The largest opposition force BSP announced yesterday (24 January) it would make a formal proposal for a referendum on the ratification of the Istanbul Convention. The party wants to stop the procedure of ratification of the document by the National Assembly because this would make the referendum impossible, writes Krassen Nikolov.
Krassen Nikolov is a journalist specialised in judiciary affairs. He works for Mediapool and will be a regular contributor for BulgarianPresidency.eu for the six months of the Bulgarian Presidency of the Council of the EU.
The Bulgarian Socialist Party will gather the necessary signatures for initiating a referendum today. By law, such proposal can be made with the signatures of 48 MPs. BSP has 80 members in the National Assembly. The proposal for a referendum can be accepted or rejected by a simple majority of the parliament.
At first, it was the nationalists, junior partners in Borissov’s government, who opposed the Istanbul Convention. They created a hype that the Convention will introduce concepts such as “third sex”, will encourage youngsters to become transgender, or will oblige the country “to receive Iranian drag queens” on humanitarian grounds.
The Istanbul Convention is the first instrument in Europe to create a comprehensive framework for the protection of women and girls from all forms of violence. It is also aimed at preventing, prosecuting and abolishing violence against them.
BSP propose that the question for the referendum would be “Are you ‘For’ or ‘Against’ the ratification of the Istanbul Convention?” At the same time, the BSP commits to support all the draft bills that address the problem of violence against women and children, required by the Convention.
“This is the right way for the fight against this violence to become a reality, we are firmly against [this violence], and we are continuing to import these laws”, Ninova said. At the same time, the party believes that the Istanbul Convention has created tremendous tensions in society.
The BSP does not approve of the Convention’s texts introducing the term “social sex” and referring to “non-standard roles of gender” (meaning “non-stereotyped roles of gender”).
Two weeks ago, the Council of Europe commented on the debate in Bulgaria that the Istanbul Convention does not oblige the parties to recognize “third sex”, “same-sex marriages,” to accept “transvestites from Iran,” etc. The authors of these warnings were the parties of the nationalist coalition “United Patriots”, who are in the ruling coalition and are the main opponents of the convention.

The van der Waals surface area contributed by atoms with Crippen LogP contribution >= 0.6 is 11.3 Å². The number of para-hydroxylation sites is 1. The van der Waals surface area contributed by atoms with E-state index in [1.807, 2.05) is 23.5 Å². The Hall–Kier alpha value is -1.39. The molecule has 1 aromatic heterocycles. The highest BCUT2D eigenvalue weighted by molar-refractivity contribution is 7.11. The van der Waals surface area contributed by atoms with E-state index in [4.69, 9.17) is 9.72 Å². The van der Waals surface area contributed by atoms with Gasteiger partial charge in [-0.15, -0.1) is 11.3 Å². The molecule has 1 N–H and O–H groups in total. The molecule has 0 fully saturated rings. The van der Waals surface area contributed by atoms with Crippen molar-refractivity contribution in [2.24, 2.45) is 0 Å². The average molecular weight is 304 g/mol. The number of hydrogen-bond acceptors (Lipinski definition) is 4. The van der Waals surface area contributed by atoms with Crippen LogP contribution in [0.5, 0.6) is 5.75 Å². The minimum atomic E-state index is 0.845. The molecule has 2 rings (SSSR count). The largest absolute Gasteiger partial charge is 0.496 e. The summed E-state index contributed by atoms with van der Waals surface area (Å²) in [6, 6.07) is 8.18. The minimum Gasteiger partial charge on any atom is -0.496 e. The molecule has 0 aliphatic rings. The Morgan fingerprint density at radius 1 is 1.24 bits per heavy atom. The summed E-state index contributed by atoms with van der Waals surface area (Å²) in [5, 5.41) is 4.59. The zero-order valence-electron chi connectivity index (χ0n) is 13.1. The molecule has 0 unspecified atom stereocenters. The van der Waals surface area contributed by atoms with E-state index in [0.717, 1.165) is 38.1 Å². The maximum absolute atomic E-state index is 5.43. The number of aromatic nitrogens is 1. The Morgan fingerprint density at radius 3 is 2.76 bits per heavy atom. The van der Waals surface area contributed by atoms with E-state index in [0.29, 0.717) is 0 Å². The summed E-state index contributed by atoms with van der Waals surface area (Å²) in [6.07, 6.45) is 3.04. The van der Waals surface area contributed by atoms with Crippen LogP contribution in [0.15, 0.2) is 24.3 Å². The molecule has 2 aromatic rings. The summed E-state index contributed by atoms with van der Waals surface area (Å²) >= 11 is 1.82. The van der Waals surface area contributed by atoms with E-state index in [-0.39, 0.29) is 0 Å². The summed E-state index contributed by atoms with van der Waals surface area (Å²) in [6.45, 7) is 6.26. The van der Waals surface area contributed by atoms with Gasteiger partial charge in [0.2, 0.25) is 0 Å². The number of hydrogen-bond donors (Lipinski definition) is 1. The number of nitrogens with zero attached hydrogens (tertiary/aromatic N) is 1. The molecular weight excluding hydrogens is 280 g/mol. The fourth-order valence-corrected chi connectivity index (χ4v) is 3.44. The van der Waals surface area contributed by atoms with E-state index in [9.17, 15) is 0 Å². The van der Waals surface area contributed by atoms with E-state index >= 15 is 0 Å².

The Council of Europe explains that the Convention does not aim to make such changes, but aims mainly to strengthen the protection of children and women from domestic violence. It indeed refers to the issue of educating children about “non-stereotyped” social roles based on biological sex. This means that children are informed that women can have a role different from growing children and relying on the money earned by their husband.
The BSP took position against the ratification of the Convention, although the Party of European Socialists supported it. Two weeks ago there was a conflict on the issue between BSP leader Ninova and PES leader Sergey Stanishev, who is a former BSP chairman. Other big figures from the Bulgarian left, such as the national ombudsman Maya Manolova and the vice-president Iliana Iotova also support the ratification of the convention.
However, BSP believes that the document will lead to confusion in national legislation regarding the roles of genders. Ninova also rejected GERB’s proposal to ratify the Convention by adding interpretation on some of the issues, because as she said the controversial texts for the Bulgarians cannot be voted with disclaimers.
“This interpretative statement (to the convention) would simply be dust in the eyes of the people to soothe the spirits, all the more that we have a precedent with Poland, which it has ratified the Convention with a declaration and subsequently this declaration is not recognized as legal act”, Ninova said.
So far, the Convention has been ratified by some 30 countries, including Turkey, Albania, Austria, Belgium, Bosnia and Herzegovina, Denmark, Finland, Estonia, Germany, Italy, Norway, Poland, Romania, Serbia, Slovenia, Sweden and Switzerland.
At present, the Bulgarian society spends a lot of energy in the debate on the Istanbul Convention, and calling a referendum on the subject would prolong this process for at least another half a year.